Coursera is somewhat different from both edX and Udacity. Unlike Udacity, but like edX, it's a non-profit. edX has been building out its partners, but Coursera already has more courses and partner universities than the other two.
The course list does have a bias towards math/science/tech, I think, but they have a lot more non-math and non-science than does edX (Udacity, of course, has a heavy math/tech bias).
I tried a couple Coursera courses for a few weeks, but like with MITx/edX, I had to drop them. The problem I've had with the edX/Coursera setup is that there are still specified deadlines, and there's not a lot of wiggle room there. I understand why they'd want to do that, but for adult learners who are doing this for enrichment purposes, having courses starting on specific dates and progressing through them week-by-week really doesn't harness the power of the internet and the desire to have on-demand content.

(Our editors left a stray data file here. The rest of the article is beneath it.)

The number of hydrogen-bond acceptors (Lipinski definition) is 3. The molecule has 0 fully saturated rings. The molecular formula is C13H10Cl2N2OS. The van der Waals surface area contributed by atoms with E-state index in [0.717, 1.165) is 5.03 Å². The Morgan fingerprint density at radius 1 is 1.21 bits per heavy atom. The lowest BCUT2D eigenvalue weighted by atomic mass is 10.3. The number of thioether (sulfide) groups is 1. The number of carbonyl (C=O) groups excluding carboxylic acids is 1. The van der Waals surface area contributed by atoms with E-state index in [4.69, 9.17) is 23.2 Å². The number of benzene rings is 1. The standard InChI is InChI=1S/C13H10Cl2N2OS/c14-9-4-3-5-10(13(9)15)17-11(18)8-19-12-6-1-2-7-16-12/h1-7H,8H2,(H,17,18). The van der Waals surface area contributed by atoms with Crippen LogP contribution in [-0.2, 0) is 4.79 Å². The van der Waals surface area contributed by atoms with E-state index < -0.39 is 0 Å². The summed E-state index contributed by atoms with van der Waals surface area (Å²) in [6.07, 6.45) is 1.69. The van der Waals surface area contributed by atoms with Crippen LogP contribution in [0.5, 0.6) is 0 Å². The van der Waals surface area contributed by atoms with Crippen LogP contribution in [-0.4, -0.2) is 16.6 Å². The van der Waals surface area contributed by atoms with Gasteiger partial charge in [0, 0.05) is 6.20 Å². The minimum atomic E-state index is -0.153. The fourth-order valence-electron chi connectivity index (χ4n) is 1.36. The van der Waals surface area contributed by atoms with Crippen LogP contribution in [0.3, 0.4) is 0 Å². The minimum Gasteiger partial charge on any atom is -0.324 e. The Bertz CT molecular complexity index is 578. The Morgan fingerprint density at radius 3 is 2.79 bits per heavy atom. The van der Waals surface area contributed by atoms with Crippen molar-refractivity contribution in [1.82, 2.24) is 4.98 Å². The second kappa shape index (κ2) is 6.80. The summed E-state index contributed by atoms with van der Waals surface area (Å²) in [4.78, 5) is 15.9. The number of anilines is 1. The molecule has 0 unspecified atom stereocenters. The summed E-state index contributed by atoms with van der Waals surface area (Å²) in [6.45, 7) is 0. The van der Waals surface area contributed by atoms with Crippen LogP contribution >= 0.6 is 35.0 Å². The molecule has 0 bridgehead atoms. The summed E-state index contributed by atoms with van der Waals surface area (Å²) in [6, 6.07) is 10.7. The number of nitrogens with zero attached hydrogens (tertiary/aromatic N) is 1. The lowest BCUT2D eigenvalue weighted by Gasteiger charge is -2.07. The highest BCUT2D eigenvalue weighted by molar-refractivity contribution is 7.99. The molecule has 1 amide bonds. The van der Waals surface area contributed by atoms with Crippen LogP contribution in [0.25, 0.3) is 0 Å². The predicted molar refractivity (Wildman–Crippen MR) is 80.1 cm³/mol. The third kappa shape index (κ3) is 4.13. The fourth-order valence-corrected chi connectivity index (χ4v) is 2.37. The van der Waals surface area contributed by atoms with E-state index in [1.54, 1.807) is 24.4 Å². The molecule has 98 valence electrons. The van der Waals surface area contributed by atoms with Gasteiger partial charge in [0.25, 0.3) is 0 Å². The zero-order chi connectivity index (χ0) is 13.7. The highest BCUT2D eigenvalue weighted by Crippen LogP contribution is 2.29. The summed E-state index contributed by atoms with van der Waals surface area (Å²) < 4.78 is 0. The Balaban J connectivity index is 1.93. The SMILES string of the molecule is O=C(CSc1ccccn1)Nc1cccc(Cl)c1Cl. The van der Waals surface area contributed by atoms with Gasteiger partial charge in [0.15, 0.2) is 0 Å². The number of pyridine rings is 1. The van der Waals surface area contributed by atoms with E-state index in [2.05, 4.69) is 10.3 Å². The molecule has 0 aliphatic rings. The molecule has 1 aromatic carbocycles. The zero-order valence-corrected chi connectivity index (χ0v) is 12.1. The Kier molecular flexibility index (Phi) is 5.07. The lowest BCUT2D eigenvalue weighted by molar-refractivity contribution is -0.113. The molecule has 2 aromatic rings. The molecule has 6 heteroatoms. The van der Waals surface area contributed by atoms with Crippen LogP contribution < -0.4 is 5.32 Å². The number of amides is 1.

Everybody is learning as they go in this new approach to online education, and I imagine they'll knock out the kinks. I seen that, perhaps in competing against Udacity, some courses have been made more "bite-sized" - running only 5 weeks as opposed to a more semester-like 15 weeks.
I see they've already improved their website in a year, and I see they're hiring more to help on the tech side as well as people to improve learning so I imagine Coursera will improve even more as time goes on.